In summary, we find four molecular features mediating LA binding to SARS-CoV-2, and potentially also SARS-CoV and MERS-CoV S proteins: a conserved hydrophobic pocket, a gating helix, amino acid residues pre-positioned to interact with the LA carboxy headgroup, and loosely packed RBDs in the “apo” form. In contrast, in each of the four common circulating HCoVs, it appears that one or more of these four architectural prerequisites are lacking in the S protein structures (Fig. 4 and figs. S11 and S12). LA binding to SARS-CoV-2 S triggers a locking down of the hydrophilic anchor and a compaction of the RBD trimer (Fig. 3, C and D). In addition to stabilizing the closed conformation, this could also help stabilize the S1 region comprising the N-terminal domain and the RBD. The RBM, central to ACE2 binding, appears to be conformationally preorganized in our structure (Fig. 2C) indicating a generally more rigid RBD trimer when LA is bound. While direct crosstalk in between the LA-binding pocket and the RBM is not apparent from our structure (Fig. 2C), the conformational changes in the RBD trimer (Fig. 3) could impact ACE2 docking and infectivity as indicated by our SPR assays showing reduced levels of S binding in the presence of LA (Fig. 2D). The S protein’s tight binding of LA originates from a well-defined size and shape complementarity afforded by the pocket (Fig. 1, B and D). The LA-binding pocket thus presents a promising target for future development of small molecule inhibitors that, for example, could irreversibly lock S in the closed conformation and interfere with receptor interactions. It is noteworthy in this context that a fatty acid binding pocket was exploited previously to develop potent small molecule anti-viral drugs against rhinovirus, locking viral surface proteins in a conformation incompatible with receptor binding (29, 30). These anti-virals were successful in human clinical trials (31, 32).

A recent proteomic and metabolomic study of COVID-19 patient sera showed continuous decrease of FFAs including LA (33). Lipid metabolome remodeling is a common element of viral infection (34, 35). For coronaviruses, the LA to arachidonic acid metabolic pathway was identified as central to lipid remodeling (10). We hypothesize that LA sequestration by SARS-CoV-2 could confer a tissue-independent mechanism by which pathogenic coronavirus infection may drive immune dysregulation and inflammation (3537). Our findings provide a direct structural link between LA, COVID-19 pathology and the virus itself and suggest that both the LA-binding pocket within the S protein and the multi-nodal LA signaling axis, represent excellent therapeutic intervention points against SARS-CoV-2 infections.

Supplementary Materials

science.sciencemag.org/cgi/content/full/science.abd3255/DC1

Materials and Methods

Figs. S1 to S12

Tables S1 to S3

References (4163)

MDAR Reproducibility Checklist

Movies S1 to S4

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This is an open-access article distributed under the terms of the Creative Commons Attribution license, which permits unrestricted use, distribution, and reproduction in any medium, provided the original work is properly cited.

References and Notes

  1. To produce spike glycoprotein, we used here baculovirus-infected insect cells (Hi5) cultured in ESF921 media which contains cod liver oil as a nutrient supplement (Corey Jacklin, Expression Systems, personal communication). Cod liver oil comprises hundreds of FFAs including LA (38) which could be a possible source of the fatty acid. In parallel to our work, cryo-EM structures were determined of spike expressed in a mammalian system (HEK293) in serum and protein-free media (39, 40). The tube-shaped density we identified in our study is also present in those structures (but was not assigned or interpreted). We conclude that LA binding in the SARS-CoV-2 S pocket is thus not dependent on the expression system or media used.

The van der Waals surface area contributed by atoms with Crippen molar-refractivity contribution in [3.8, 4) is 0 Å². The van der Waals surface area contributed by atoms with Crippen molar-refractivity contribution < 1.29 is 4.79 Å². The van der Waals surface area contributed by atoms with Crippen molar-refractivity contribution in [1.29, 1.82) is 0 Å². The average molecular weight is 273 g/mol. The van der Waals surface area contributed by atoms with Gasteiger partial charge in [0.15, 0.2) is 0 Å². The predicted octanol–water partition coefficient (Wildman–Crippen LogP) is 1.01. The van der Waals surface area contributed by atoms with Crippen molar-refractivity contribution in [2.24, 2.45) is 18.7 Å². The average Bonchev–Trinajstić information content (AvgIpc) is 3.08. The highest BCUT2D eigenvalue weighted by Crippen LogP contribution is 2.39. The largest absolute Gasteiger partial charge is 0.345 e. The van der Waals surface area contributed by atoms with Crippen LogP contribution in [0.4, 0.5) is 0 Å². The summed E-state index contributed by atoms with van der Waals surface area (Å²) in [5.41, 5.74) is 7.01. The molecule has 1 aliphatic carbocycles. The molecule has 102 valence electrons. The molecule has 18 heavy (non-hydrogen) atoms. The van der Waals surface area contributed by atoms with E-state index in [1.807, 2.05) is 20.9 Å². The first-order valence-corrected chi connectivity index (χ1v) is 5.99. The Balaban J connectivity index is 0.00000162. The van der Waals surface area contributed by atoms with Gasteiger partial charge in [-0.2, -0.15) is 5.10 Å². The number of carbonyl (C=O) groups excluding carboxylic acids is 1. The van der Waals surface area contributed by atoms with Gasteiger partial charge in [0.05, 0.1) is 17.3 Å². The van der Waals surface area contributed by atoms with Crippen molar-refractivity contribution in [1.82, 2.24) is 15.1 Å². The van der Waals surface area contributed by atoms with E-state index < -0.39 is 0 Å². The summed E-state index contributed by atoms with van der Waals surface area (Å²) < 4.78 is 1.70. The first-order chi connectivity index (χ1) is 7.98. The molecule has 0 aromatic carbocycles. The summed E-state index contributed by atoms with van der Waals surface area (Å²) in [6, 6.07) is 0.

Acknowledgments: We thank all members of the Berger and Schaffitzel teams as well as Gunjita Singh, Yohei Yamauchi and David Matthews (University of Bristol, UK) for their assistance. We thank Florian Krammer (Icahn School of Medicine, USA) for kindly sharing expression plasmids. We thank Veronica Chang and Radu Aricescu (MRC-LMB, UK) for kind gift of S expressed in HEK293. We are indebted to Adam Finn (Bristol UNCOVER Group and Children’s Vaccine Centre, Bristol Medical School), Jeremy Tavaré (School of Biochemistry, Bristol), Kathleen Gillespie (Diabetes and Metabolism Unit, Southmead Hospital, Univ. of Bristol) and Donald Fitzgerald MD (Quest Imaging Medical Associates, USA) for helpful discussions and careful reading of the manuscript. We thank Simon Burbidge, Thomas Batstone and Matt Williams for computation infrastructure support. We would like to thank the Advanced Computing Research Centre (ACRC) at the University of Bristol for access to BlueCryo, BlueCrystal Phase 4 and BlueGEM, and the UK HECBioSim for access to the UK supercomputer, ARCHER. We are particularly grateful to Thiru Thangarajah (Genscript) for early access to Genscript’s cPass SARS-CoV-2 Neutralization Antibody Detection/Surrogate Virus Neutralization Test Kit (L00847). We thank Sebastian Fabritz and the Core Facility for Mass Spectrometry at the Max Planck Institute for Medical Research for their support on MS measurements. Funding: This research received support from the Elizabeth Blackwell Institute for Health Research and the EPSRC Impact Acceleration Account EP/R511663/1, University of Bristol, from BrisSynBio a BBSRC/EPSRC Research Centre for synthetic biology at the University of Bristol (BB/L01386X/1) (to I.B., A.J.M., D.K.S.) and from the BBSRC (BB/P000940/1) (to C.S. and I.B.). This work received generous support from the Oracle Higher Education and Research program to enable cryo-EM data processing using Oracle’s high-performance public cloud infrastructure (https://cloud.oracle.com/en_US/cloud-infrastructure) and the EPSRC through a COVID-19 project award via HECBioSim to access ARCHER (A.J.M.). We acknowledge support and assistance by the Wolfson Bioimaging Facility and the GW4 Facility for High-Resolution Electron Cryo-Microscopy funded by the Wellcome Trust (202904/Z/16/Z and 206181/Z/17/Z) and BBSRC (BB/R000484/1). The authors would like to acknowledge support of the University of Bristol's Alumni and Friends, which funded the ImageXpress Pico Imaging System. O.S. acknowledges support from the Elisabeth Muerer Foundation, the Max Planck School Matter to Life and the Heidelberg Biosciences International Graduate School. A.D.D. is supported by the United States Food and Drug Administration (HHSF223201510104C) and UK Research and Innovation/Medical Research Council (MRC) (MR/V027506/1). M.K.W is supported by MRC grants MR/R020566/1 and MR/V027506/1 (awarded to A.D.D). A.J.M. is supported the British Society for Antimicrobial Chemotherapy (BSAC-COVID-30) and the EPSRC (EP/M022609/1, CCP-BioSim). I.B. acknowledges support from the EPSRC Future Vaccine Manufacturing and Research Hub (EP/R013764/1). C.S. and I.B. are Investigators of the Wellcome Trust (210701/Z/18/Z; 106115/Z/14/Z). Author contributions: C.S. and I.B. conceived and guided the study. F.G., K.G. and J.C. produced, purified and analyzed sample, K.G. carried out biochemical experiments, S.K.N.Y. and U.B. prepared grids and collected EM data, S.K.N.Y., U.B., K.G and C.T. carried out image analysis and model building. A.D.D., M.K.W. and R.M. performed all live virus CL3 work and analyzed data. D.K.S. and A.J.M. performed all MD simulations. O.S. and J.S. performed and interpreted mass spectrometry. C.T., K.G., D.F., I.B. and C.S. interpreted results. D.F., I.B. and C.S. wrote the manuscript with input from all authors. Competing interests: The authors declare competing interests. I.B and F.G. report shareholding in Imophoron Ltd. unrelated to this Correspondence. I.B. and D.F. report shareholding in Geneva Biotech Sàrl related to this Correspondence. Patent applications describing methods and material compositions based on the present observations have been filed. Data and materials availability: Datasets generated during the current study have been deposited in the Electron Microscopy Data Bank (EMDB) under accession numbers EMD-11145 (C3 closed conformation), EMD-11144 (C1 closed conformation) and EMD-11146 (open conformation), and in the Protein Data Bank (PDB) under accession numbers: 6ZB5 (C3 closed conformation) and 6ZB4 (C1 closed conformation). Reagents are available from I.B. and C.S. under a material transfer agreement with the University of Bristol. This work is licensed under a Creative Commons Attribution 4.0 International (CC BY 4.0) license, which permits unrestricted use, distribution, and reproduction in any medium, provided the original work is properly cited. To view a copy of this license, visit https://creativecommons.org/licenses/by/4.0/. This license does not apply to figures/photos/artwork or other content included in the article that is credited to a third party; obtain authorization from the rights holder before using such material.